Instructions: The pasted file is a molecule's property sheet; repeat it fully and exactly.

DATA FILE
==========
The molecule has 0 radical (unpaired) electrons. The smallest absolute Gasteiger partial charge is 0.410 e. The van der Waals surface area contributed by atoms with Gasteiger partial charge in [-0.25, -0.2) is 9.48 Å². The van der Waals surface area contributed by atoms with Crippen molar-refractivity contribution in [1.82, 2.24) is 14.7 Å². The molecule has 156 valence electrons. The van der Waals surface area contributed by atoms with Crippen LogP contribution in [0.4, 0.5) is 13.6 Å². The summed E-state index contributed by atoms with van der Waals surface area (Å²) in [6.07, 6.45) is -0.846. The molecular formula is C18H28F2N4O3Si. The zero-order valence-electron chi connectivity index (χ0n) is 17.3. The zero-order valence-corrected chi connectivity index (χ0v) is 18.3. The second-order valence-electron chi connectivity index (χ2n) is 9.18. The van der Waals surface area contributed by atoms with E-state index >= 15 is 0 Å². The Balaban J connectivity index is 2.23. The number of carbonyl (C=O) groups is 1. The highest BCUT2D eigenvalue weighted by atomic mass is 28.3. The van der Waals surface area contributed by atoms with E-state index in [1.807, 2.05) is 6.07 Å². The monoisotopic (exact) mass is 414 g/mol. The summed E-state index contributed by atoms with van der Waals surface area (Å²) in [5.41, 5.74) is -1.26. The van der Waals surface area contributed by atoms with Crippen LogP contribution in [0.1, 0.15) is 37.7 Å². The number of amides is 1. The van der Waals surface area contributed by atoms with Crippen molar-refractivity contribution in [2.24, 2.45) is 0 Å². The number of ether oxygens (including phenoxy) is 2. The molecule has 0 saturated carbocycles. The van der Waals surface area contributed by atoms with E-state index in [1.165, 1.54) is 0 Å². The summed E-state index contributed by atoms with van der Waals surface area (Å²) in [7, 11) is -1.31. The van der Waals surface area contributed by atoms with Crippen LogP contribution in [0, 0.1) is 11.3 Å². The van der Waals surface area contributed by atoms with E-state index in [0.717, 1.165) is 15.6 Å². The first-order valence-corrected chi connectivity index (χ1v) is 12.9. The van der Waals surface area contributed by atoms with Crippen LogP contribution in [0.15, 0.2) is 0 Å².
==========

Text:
The molecule has 0 radical (unpaired) electrons. The smallest absolute Gasteiger partial charge is 0.410 e. The van der Waals surface area contributed by atoms with Gasteiger partial charge in [-0.25, -0.2) is 9.48 Å². The van der Waals surface area contributed by atoms with Crippen molar-refractivity contribution in [1.82, 2.24) is 14.7 Å². The molecule has 156 valence electrons. The van der Waals surface area contributed by atoms with Crippen LogP contribution in [0.4, 0.5) is 13.6 Å². The summed E-state index contributed by atoms with van der Waals surface area (Å²) in [6.07, 6.45) is -0.846. The molecular formula is C18H28F2N4O3Si. The zero-order valence-electron chi connectivity index (χ0n) is 17.3. The zero-order valence-corrected chi connectivity index (χ0v) is 18.3. The second-order valence-electron chi connectivity index (χ2n) is 9.18. The van der Waals surface area contributed by atoms with E-state index >= 15 is 0 Å². The Balaban J connectivity index is 2.23. The number of carbonyl (C=O) groups is 1. The highest BCUT2D eigenvalue weighted by atomic mass is 28.3. The van der Waals surface area contributed by atoms with E-state index in [1.807, 2.05) is 6.07 Å². The monoisotopic (exact) mass is 414 g/mol. The summed E-state index contributed by atoms with van der Waals surface area (Å²) in [5.41, 5.74) is -1.26. The van der Waals surface area contributed by atoms with Crippen LogP contribution in [0.1, 0.15) is 37.7 Å². The number of amides is 1. The van der Waals surface area contributed by atoms with Crippen molar-refractivity contribution in [2.24, 2.45) is 0 Å². The number of ether oxygens (including phenoxy) is 2. The molecule has 0 saturated carbocycles. The van der Waals surface area contributed by atoms with E-state index in [1.165, 1.54) is 0 Å². The summed E-state index contributed by atoms with van der Waals surface area (Å²) in [7, 11) is -1.31. The van der Waals surface area contributed by atoms with Crippen LogP contribution in [0, 0.1) is 11.3 Å². The van der Waals surface area contributed by atoms with E-state index in [0.717, 1.165) is 15.6 Å². The first-order valence-corrected chi connectivity index (χ1v) is 12.9. The van der Waals surface area contributed by atoms with Crippen LogP contribution in [0.15, 0.2) is 0 Å².